On Monday, I took Lolo to the veterinarian. My instinct tells me that my 14-year old retired Iditarod lead dog is not “sick”, but continues to mourn the loss of her companion, Borage. And that her vomiting, acid reflux, and loss of appetite stem from grief and loneliness, not cancer or some other physical disease. Monday morning wasn’t much different than any other since I returned to Martinsdale 3 weeks ago — I fed Lolo just a small amount, she ate, howled for 20 minutes straight, and then vomited her breakfast back up. She looked miserable standing there in the front yard with her head hung low — so alone, and now so sick. I couldn’t put it off any longer. I needed an expert to confirm my diagnosis.
I recognize the symptoms of a broken heart. In the last two years, I’ve lost both of my parents; my good friend and mentor, Carol Meeks; and my dog, Borage. I, myself, have struggled with a long list of ailments such as disturbing heart palpitations, interstitial cystitis, acid reflux, abdominal pain, ulcers, weight loss. These are real medical conditions causing great discomfort. And I won’t deny that I often feel sad, anxious, and alone just like Lolo does. But how do you separate despair and disease? Thankfully, I have the human ability to talk it all through with medical doctors and therapists, and then come up with a plan that can be adjusted along the way. But how do you help a grieving animal?
In my parents’ living room in Indianapolis, a framed print hangs above their couch depicting a dog greeting passengers unloading from a train. My parents loved dogs, trains, and Montana so when we visited Fort Benton in 2001, all three of us were drawn to the story of “Shep.”
According to historians from the Overholser Historical Research Center and the Missoulian, “Shep first appeared in Fort Benton in August 1936 when his owner, an area sheepherder whose name has been lost to history, was brought mortally ill to the St. Clare Hospital. After the sheepherder passed, his body was sent by train to his family back east. Shep was left behind, but for the next 5 1/2 years he lived under the platform of the Fort Benton train station, patiently waiting for his long-dead master to return.”
I think of “Shep” now as I watch Lolo out in the yard, pacing back and forth in front of the gate. The day I realized it was time to end Borage’s suffering and put him to sleep, my lifelong friend (and veterinarian), Dr. Shannon Kiley, suggested that I bring Lolo with me so she could see and smell his body before they took him away. We all knew Lolo would be lost without Borage, but we hoped this might help. I did as Shannon said and allowed Lolo to sniff her mate’s thick fur for one last time.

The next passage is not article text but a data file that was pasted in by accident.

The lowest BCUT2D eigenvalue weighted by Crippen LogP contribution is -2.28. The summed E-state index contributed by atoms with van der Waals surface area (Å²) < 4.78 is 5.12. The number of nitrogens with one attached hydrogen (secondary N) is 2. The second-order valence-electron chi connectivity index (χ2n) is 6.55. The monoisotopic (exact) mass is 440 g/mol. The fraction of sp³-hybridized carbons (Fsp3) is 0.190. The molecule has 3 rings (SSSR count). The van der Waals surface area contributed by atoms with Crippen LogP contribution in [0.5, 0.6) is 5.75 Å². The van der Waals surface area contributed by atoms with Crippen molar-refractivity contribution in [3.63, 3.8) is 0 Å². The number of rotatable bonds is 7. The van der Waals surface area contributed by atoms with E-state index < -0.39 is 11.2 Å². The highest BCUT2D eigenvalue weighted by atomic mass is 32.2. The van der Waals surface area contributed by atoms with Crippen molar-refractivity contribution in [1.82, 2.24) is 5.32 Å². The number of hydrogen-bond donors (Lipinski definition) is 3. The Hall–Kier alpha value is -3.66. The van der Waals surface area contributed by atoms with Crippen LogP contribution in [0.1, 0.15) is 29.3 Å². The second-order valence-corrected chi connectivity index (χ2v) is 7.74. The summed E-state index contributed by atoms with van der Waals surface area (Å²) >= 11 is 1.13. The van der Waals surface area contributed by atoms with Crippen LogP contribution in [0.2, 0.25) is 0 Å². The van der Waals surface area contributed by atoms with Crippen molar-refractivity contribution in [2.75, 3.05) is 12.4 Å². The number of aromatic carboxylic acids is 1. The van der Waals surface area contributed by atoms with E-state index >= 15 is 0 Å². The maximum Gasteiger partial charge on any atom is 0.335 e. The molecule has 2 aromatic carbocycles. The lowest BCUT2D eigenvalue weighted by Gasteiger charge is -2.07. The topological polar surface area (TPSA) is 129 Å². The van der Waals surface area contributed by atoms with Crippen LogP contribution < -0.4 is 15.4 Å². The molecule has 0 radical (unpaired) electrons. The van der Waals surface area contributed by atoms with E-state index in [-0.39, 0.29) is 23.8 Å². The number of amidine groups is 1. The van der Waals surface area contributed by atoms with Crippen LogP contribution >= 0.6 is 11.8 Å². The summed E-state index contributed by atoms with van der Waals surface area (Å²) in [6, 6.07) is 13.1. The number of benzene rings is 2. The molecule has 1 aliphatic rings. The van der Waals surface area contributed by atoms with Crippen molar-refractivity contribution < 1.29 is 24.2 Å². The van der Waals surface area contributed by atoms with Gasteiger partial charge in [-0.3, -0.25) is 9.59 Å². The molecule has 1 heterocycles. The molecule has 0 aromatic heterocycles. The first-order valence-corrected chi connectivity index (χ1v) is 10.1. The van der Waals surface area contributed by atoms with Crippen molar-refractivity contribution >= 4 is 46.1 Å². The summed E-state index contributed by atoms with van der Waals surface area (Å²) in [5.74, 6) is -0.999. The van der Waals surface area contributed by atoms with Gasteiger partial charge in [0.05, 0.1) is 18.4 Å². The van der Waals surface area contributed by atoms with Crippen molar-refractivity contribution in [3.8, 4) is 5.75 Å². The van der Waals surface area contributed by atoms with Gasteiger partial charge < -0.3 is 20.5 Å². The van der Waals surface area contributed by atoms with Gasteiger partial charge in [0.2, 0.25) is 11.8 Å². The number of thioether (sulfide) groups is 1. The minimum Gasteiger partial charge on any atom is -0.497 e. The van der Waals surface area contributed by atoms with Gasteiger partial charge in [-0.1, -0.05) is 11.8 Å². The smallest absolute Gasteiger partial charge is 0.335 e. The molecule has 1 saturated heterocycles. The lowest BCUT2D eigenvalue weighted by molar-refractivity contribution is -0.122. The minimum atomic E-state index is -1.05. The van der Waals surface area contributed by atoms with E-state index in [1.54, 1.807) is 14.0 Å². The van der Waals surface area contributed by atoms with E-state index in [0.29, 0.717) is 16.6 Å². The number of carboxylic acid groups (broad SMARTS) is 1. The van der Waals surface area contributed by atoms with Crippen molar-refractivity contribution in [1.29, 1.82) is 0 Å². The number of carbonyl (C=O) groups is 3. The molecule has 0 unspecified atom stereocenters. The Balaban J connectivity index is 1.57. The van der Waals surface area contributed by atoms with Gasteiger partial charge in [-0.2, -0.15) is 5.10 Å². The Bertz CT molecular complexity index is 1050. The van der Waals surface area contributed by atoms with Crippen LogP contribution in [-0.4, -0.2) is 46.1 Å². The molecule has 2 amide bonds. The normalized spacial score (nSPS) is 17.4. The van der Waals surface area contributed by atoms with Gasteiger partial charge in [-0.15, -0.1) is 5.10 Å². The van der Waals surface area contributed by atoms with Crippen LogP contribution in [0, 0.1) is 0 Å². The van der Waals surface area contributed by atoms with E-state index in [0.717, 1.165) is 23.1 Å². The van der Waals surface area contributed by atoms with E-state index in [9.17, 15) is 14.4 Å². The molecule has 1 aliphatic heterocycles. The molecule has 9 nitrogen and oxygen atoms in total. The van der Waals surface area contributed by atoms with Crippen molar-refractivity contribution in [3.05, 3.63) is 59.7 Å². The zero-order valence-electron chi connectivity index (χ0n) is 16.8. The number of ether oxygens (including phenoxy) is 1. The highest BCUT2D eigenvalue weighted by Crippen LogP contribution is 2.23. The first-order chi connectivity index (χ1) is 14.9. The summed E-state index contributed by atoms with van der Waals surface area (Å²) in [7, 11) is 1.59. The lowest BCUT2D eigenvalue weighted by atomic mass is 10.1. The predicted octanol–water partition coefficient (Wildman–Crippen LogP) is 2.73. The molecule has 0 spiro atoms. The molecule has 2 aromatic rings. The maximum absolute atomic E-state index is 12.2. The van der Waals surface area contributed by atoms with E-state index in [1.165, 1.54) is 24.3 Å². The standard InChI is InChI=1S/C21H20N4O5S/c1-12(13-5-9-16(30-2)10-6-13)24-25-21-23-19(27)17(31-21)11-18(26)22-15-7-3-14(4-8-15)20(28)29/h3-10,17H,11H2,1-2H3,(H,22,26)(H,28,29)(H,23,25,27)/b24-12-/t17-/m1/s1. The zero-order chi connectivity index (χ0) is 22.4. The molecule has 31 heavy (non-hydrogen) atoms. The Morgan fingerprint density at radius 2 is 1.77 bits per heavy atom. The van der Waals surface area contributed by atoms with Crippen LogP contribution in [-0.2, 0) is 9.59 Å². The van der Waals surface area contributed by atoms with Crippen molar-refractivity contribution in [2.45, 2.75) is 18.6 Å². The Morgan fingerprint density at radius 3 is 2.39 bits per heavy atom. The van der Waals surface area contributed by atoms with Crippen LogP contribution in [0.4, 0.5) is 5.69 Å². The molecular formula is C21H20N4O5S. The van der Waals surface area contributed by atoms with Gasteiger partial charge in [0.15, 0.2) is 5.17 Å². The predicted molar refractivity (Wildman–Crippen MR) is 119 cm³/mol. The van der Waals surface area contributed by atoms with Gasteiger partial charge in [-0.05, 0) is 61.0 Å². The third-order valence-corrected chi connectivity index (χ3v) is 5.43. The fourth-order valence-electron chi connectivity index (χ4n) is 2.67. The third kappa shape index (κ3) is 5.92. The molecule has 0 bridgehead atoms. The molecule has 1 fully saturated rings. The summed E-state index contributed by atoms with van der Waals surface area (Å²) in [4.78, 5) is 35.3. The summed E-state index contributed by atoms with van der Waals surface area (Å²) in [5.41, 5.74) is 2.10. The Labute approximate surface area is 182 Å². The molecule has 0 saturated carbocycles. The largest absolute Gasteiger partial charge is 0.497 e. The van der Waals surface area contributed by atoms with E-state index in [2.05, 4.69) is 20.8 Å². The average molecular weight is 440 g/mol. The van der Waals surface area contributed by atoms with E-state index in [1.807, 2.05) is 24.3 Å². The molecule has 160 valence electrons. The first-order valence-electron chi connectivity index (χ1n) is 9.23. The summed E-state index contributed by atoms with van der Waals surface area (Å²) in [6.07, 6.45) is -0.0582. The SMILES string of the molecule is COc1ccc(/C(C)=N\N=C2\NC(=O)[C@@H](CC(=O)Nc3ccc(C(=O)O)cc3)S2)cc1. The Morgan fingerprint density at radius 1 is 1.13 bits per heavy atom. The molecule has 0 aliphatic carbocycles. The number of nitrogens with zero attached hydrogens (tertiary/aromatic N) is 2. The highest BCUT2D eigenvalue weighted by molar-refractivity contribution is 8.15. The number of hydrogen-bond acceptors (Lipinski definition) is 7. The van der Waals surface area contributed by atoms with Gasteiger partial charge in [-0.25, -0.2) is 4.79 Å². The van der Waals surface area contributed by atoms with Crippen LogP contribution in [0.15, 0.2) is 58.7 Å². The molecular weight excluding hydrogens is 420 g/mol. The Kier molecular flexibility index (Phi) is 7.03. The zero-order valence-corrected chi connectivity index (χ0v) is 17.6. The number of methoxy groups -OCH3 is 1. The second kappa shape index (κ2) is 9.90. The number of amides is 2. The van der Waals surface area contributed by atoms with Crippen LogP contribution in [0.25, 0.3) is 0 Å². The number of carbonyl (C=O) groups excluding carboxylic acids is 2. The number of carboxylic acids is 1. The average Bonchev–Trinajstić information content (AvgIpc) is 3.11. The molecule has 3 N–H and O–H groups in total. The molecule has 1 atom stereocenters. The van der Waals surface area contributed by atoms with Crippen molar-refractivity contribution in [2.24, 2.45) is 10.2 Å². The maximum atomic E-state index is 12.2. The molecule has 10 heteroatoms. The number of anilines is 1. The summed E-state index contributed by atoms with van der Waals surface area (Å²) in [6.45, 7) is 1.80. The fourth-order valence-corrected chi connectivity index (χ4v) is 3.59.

Sometimes witnessing the death of a loved one still isn’t enough proof that he or she is truly gone. I often wake in the mornings and feel for a brief moment that my parents and Carol and Borage are still here. For humans and dogs, long-term grief thrashes the body with highs and lows. One minute I might finally feel some peace — but then out of nowhere sadness slams me hard from a new direction. I cry. Lolo howls. Sometimes we do it together.
Dr. Katherine Parks, my Montana veterinarian based in Harlowton, declared Lolo to be in amazing physical shape for a 14-year old dog. “She’s so nervous, yet her heart rate is really low,” Dr. Parks noted, impressed with the athletic physiology of Alaskan Husky sled dogs. The thorough exam revealed nothing — the blood work came back perfect. “I would start her on a famotidine for her stomach acid problem. And for her nerves, you could try some anti-anxiety meds. Or try to find her a new friend,” Dr. Parks suggested. “One or all of these things might help… or not.”
In other words, you can never replace a loved one. But for me, continuing to live means continuing to try — I’m not giving up on Lolo. I cry. She howls. We both take Pepcid twice a day. And then we take a hike… our doctors’ orders.